The technology sector is highly alert to a host of new and evolving cybersecurity threats. Increased cyber-attacks with malware, phishing, machine learning, artificial intelligence, cryptocurrencies, and more put corporate world, government and individual data at constant risk
The industry tends to suffer from a serious lack of data security. Professionals and analysts warn against higher stakes, as the problem of cybercrime also threatens openly shaking public faith in such cherished ideals as democracy, capitalism, and personal privacy. Heather Ricciuto, from IBM Security, told cnbc.com.
“Honestly, we’re all at risk, whether you’re talking about a large enterprise or an individual.”
In its annual Threat Horizon Report, the non-profit information security forum, “the leading world authority on cyber, information security and risk management,” warns of the increased potential for:
- Distortion: The deliberate dissemination of disinformation, including by bots and automated sources, undermines confidence in the credibility of the information.
- Deterioration: The ability of organizations to handle their own information is adversely impacted by exponential advancement in intelligence capabilities plus competing demands raised by changing national security and individual privacy regulations.
- Disruption: Depending on the fragile network provides the opportunity for premeditated internet interruptions that can make trade workflow onto the knees and the chance to hijack the Internet of Things by using ransomware.
So it’s definitely worth evaluating the greatest risks that people and companies face online. Here is a closer look at the biggest privacy threats.
The Biggest Online Privacy Threats
Here’re the biggest threats which every internet user should be aware of while browsing, streaming or downloading online.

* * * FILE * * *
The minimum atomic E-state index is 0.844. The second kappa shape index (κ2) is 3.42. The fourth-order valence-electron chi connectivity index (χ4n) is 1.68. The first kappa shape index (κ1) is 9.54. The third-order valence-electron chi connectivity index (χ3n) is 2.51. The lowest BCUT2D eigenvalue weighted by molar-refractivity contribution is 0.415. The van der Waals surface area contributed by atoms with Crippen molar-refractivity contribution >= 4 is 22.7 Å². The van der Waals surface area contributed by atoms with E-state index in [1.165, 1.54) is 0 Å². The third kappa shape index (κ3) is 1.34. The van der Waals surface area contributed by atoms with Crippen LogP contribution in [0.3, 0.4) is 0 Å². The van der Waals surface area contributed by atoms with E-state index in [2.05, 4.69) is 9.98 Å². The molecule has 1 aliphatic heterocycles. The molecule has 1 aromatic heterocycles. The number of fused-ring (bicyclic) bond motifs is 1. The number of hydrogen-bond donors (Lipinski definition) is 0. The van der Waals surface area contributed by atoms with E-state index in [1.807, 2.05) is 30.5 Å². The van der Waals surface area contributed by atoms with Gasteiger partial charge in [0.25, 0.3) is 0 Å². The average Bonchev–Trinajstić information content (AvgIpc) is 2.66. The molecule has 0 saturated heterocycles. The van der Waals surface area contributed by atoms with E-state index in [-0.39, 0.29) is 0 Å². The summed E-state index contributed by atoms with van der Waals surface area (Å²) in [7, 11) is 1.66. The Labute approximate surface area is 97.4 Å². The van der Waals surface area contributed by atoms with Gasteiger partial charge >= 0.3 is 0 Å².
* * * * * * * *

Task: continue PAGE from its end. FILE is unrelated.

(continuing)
Threat # 1: Ad-tracking
Ironically, or maybe not, your personal details are most likely at risk when you use apps and internet resources that most people don’t care twice about. Google and Facebook, for example, have made an immensely profitable business by learning as much about you as possible and using it to display advertisements that they think are relevant.
Most of them use behind-the-scenes technologies to monitor what you do, not only at their services, but when you browse the internet. This is what allows them to show you the sort of creepy advertisements for products you’ve just looked at everywhere. You know, those that make you feel like someone has to be watching.
Threat # 2: Phishing Gets More Sophisticated
Phishing attacks are becoming more advanced, where digital messages are carefully transmitted to fool people by clicking on a link that can install malware or reveal sensitive data.
Now that employees in most organizations have become more aware of the dangers of email phishing or of clicking on suspicious links, hackers are increasingly using machine learning, for instance, to make sure that recipients unwittingly compromise networks and systems of their organization. These attacks allow hackers to rob user logins, credit card credentials, and other types of personal financial data and to have access to private databases.
Threat # 3: Ransomware Attacks
Ransomware attacks are said to cost victims billions of dollars annually, as hackers use technologies that kidnap individual or organizational databases and keep all data for ransom. The rise of cryptocurrencies like Bitcoin is credited for helping to fuel ransomware attacks by allowing ransom demands to be paid anonymously.
As organizations continue to concentrate on improving their security to defend against ransomware attacks, some experts believe that hackers are targeting other potentially profitable ransomware victims, including high net worth individuals.
Threat # 4: IoT Attacks
The Internet of Things grows ever more omnipresent (according to Statista.com, the number of devices connected to the IoT is expected to reach 75 billion by 2025). It does, of course, including laptops and tablets, as well as routers, webcams, household devices, smartwatches, medical devices, fabricators, vehicles, and even home security systems.